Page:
TEN York parish councils plan to raise the amount they receive from taxpayers next year – with six of them looking for increases of five per cent or more.
The organisations have submitted proposals for their 2013/14 parish precepts – the portion they receive from council tax payments, which pays for their community schemes – with some of the planned increases being questioned by the city’s council leader.
However, Askham Richard Parish Council has proposed a 22.9 per cent increase, which would see it receive an additional £410 in 2013/14, while Rufforth and Knapton Parish Council’s planned 11.9 per cent rise – following increases of eight per cent and 6.8 per cent in the previous two years – would bring in an extra £800.
Local authorities must stage a referendum if they want to increase their council tax bills by more than two per cent next year, but this is not required of parish councils, City of York Council is proposing a two per cent council tax increase, and its leader Coun James Alexander – who tweeted the parish council plans yesterday – said on Twitter: “Many parish councillors do valued work, but the vast majority are elected unopposed.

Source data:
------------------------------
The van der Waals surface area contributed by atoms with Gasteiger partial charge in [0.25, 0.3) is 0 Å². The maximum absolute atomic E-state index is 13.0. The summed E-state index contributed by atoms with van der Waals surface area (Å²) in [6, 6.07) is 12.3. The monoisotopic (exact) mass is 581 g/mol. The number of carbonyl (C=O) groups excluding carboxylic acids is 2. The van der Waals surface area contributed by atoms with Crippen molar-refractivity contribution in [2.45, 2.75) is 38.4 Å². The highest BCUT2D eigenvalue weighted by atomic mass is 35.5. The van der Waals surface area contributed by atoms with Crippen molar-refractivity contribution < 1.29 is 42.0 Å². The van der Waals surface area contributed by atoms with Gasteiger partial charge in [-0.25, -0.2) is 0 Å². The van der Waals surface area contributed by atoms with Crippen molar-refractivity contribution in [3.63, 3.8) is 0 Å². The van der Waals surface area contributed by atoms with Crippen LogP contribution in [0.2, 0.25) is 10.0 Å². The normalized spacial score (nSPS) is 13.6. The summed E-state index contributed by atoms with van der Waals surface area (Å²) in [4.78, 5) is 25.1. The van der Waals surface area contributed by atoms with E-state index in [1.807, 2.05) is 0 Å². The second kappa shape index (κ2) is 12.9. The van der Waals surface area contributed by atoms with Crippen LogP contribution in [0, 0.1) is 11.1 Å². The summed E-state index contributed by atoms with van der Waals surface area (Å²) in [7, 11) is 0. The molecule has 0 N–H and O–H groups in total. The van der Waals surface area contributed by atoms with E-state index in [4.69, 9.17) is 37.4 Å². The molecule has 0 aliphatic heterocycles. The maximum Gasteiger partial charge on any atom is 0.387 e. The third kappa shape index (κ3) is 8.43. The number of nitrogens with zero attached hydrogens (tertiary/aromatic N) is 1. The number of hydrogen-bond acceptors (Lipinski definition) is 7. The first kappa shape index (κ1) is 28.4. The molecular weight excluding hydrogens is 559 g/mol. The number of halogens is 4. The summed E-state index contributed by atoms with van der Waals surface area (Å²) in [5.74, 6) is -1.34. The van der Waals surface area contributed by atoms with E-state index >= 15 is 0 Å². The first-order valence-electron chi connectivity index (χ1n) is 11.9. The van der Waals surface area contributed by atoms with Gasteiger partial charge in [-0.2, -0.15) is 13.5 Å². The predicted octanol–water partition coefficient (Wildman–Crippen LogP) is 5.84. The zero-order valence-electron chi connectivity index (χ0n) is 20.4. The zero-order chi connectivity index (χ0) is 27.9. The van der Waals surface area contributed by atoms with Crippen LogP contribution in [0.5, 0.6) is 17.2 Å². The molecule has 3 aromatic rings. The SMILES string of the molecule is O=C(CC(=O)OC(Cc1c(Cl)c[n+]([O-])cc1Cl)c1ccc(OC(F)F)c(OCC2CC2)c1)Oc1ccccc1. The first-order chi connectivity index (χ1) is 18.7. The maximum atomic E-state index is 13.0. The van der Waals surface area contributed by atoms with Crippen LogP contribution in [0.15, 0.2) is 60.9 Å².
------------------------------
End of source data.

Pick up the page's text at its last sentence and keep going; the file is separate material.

“It is concerning they can increase their parish precepts with little scrutiny.”
The city council has no power to intervene or vote against parish council proposals. Other proposed precept increases for 2013/14 include Deighton Parish Council (9.9 per cent), Copmanthorpe Parish Council (6.6 per cent), Haxby Town Council (5.3 per cent) and Holtby Parish Council (five per cent).
Askham Richard Parish Council was not available for comment yesterday, but a spokesman for the Rufforth and Knapton council said the reason for its proposals was that it had been required by the local authority to pay £5,000 towards the cost of a new cycle path in the area this year.
Once all parish council proposals for next year are taken into account, the average increase across the city would be one per cent – compared with 2.2 per cent last year – and the total amount all the bodies would receive would be £621,678, £6,069 more than in 2012/13.